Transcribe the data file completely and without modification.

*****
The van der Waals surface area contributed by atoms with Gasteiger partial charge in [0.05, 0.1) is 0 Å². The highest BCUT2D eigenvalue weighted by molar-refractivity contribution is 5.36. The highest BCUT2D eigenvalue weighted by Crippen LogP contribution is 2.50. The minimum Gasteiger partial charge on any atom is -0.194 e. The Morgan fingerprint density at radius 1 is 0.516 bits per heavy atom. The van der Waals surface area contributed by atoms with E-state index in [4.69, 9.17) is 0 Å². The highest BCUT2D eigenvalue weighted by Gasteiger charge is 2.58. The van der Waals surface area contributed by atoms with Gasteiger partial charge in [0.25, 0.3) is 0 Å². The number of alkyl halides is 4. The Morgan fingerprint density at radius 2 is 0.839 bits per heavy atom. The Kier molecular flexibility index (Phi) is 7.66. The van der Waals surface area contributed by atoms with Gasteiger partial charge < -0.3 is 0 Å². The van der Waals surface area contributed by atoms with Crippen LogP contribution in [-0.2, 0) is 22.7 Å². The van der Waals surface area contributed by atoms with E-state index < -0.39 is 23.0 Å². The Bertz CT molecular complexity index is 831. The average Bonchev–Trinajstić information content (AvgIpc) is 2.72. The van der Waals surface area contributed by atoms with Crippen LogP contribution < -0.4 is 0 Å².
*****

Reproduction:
The van der Waals surface area contributed by atoms with Gasteiger partial charge in [0.05, 0.1) is 0 Å². The highest BCUT2D eigenvalue weighted by molar-refractivity contribution is 5.36. The highest BCUT2D eigenvalue weighted by Crippen LogP contribution is 2.50. The minimum Gasteiger partial charge on any atom is -0.194 e. The Morgan fingerprint density at radius 1 is 0.516 bits per heavy atom. The van der Waals surface area contributed by atoms with E-state index in [4.69, 9.17) is 0 Å². The highest BCUT2D eigenvalue weighted by Gasteiger charge is 2.58. The van der Waals surface area contributed by atoms with Gasteiger partial charge in [0.25, 0.3) is 0 Å². The number of alkyl halides is 4. The Morgan fingerprint density at radius 2 is 0.839 bits per heavy atom. The Kier molecular flexibility index (Phi) is 7.66. The van der Waals surface area contributed by atoms with Gasteiger partial charge < -0.3 is 0 Å². The van der Waals surface area contributed by atoms with Crippen LogP contribution in [-0.2, 0) is 22.7 Å². The van der Waals surface area contributed by atoms with E-state index < -0.39 is 23.0 Å². The Bertz CT molecular complexity index is 831. The average Bonchev–Trinajstić information content (AvgIpc) is 2.72. The van der Waals surface area contributed by atoms with Crippen LogP contribution < -0.4 is 0 Å².